Because of its high reflectivity and efficiency, the most promising phase conjugate medium is one that operates by using the Stimulated Brillouin Scattering (SBS) process. SBS phase conjugate reflectors function by establishing a grating which reflects incident radiation. The grating is in fact created by the interaction of incident radiation with the medium comprising the phase conjugate reflector. The grating is an acoustic wave which moves at sonic speed through the phase conjugate reflector medium in the same direction of travel as the incident radiation. Therefore, incident radiation reflected from the moving grating undergoes a small doppler shift. Even though the wavelength shift is small, typically a few gigahertz, it is also cumulative due to the multipass nature of the resonant cavity. Whenever radiation traverses or passes through the laser resonant cavity it undergoes an additional wavelength shift. This results in a wavelength or frequency "walk-off". The term "walk-off" is used to denote the fact that pass by pass the radiation walks away from the peak gain wavelength of the lasing medium.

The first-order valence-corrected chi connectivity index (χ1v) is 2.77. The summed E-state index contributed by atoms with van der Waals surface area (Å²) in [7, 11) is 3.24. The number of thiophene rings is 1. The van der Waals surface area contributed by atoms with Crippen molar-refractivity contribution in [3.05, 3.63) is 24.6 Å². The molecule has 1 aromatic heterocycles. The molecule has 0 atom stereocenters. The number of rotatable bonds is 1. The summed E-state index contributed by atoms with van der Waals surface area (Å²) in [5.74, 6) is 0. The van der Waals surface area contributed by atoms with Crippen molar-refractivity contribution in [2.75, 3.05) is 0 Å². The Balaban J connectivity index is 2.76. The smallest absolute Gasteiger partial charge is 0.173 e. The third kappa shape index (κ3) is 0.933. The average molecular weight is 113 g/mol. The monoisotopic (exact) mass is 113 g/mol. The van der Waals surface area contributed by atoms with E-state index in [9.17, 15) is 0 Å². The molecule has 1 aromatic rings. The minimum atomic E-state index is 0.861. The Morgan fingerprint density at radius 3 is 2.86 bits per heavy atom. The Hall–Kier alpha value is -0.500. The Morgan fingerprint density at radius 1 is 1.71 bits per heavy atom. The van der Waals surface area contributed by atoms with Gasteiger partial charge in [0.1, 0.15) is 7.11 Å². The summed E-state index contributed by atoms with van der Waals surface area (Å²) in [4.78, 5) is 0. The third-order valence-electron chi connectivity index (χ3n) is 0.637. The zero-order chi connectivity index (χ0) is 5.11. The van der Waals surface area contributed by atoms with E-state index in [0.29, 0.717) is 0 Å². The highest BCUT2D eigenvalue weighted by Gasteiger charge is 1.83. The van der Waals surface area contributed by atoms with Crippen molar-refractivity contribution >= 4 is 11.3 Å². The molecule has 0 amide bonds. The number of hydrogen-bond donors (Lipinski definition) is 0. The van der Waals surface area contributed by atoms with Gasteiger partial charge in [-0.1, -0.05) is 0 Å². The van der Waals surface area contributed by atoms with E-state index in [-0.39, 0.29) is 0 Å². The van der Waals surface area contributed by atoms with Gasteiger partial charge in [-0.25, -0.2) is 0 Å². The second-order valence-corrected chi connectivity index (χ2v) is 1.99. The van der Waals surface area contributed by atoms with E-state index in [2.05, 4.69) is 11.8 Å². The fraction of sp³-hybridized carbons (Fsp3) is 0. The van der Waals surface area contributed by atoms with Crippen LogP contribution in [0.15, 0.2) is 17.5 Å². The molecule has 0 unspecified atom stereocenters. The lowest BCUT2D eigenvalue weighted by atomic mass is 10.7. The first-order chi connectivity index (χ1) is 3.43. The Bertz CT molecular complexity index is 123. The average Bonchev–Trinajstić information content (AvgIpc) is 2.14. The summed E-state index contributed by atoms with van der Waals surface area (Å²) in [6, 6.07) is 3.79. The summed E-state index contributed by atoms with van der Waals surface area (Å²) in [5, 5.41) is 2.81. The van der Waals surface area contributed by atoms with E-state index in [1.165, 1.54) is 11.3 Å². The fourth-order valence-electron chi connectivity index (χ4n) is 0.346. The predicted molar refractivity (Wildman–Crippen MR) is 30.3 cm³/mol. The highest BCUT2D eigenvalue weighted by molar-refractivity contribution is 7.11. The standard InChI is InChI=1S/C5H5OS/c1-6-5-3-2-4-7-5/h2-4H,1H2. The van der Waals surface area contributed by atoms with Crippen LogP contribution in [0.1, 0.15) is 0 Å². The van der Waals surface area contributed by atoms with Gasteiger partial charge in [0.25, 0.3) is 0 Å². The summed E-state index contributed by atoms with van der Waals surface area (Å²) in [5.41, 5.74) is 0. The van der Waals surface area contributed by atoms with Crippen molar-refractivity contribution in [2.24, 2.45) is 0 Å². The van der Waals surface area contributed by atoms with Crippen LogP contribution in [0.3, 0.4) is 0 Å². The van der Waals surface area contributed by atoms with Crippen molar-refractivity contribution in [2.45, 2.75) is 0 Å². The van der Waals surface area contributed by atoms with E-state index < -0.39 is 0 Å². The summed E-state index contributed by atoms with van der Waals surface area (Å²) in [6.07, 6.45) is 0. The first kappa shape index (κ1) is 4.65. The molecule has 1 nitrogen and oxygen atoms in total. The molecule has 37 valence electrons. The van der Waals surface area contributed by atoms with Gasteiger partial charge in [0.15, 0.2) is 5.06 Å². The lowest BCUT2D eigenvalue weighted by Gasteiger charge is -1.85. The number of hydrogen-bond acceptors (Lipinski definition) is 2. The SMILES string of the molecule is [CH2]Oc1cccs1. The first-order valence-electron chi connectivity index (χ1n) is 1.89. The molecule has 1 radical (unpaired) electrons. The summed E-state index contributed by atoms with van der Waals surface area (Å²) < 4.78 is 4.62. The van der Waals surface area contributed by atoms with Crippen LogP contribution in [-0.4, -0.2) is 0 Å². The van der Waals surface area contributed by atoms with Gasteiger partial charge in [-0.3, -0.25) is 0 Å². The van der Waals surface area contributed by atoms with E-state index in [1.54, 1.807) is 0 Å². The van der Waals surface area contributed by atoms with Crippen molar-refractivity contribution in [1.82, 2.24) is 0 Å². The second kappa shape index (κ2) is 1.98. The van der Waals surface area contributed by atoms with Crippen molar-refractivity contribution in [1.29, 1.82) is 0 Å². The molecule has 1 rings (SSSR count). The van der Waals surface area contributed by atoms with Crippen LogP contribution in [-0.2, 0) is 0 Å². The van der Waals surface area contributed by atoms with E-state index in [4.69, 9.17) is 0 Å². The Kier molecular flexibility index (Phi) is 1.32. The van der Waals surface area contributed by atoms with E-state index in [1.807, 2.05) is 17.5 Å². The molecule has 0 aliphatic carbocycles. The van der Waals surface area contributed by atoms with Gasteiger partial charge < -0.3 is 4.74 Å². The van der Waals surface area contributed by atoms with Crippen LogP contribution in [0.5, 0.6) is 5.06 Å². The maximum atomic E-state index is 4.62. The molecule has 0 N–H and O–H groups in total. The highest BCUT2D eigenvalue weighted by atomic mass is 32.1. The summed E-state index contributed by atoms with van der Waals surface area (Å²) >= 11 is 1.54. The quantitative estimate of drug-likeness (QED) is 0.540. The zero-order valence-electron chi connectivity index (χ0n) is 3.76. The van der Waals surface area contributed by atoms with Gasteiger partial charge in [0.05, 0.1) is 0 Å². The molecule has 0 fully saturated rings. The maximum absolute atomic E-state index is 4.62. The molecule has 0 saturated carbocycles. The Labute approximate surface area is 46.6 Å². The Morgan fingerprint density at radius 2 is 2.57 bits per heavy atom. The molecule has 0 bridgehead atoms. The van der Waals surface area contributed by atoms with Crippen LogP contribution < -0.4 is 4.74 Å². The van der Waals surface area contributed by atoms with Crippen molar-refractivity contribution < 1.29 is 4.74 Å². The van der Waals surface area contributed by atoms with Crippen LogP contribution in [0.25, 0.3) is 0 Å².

The shift in frequency or wavelength for reflected radiation leads to several problems. First, it can produce a series of output frequencies which creates undesirable spectral broadening. Second, the detuning of the radiation wavelength, away from the wavelength of maximum laser gain for radiation oscillating in the laser resonant cavity leads to decreased efficiency for energy transfer and lower output power. Third, at some point the "walk-off" can cause the radiation to reach an unstable point for supporting the phase conjugation process as where Stimulated Brillouin Scattering cannot be achieved due to a low intensity function. Fourth, while for many wide bandwidth laser gain media, limited "walk-off" can be tolerated, eventually the radiation is shifted outside of the laser gain linewidth such that steady-state operation is not possible.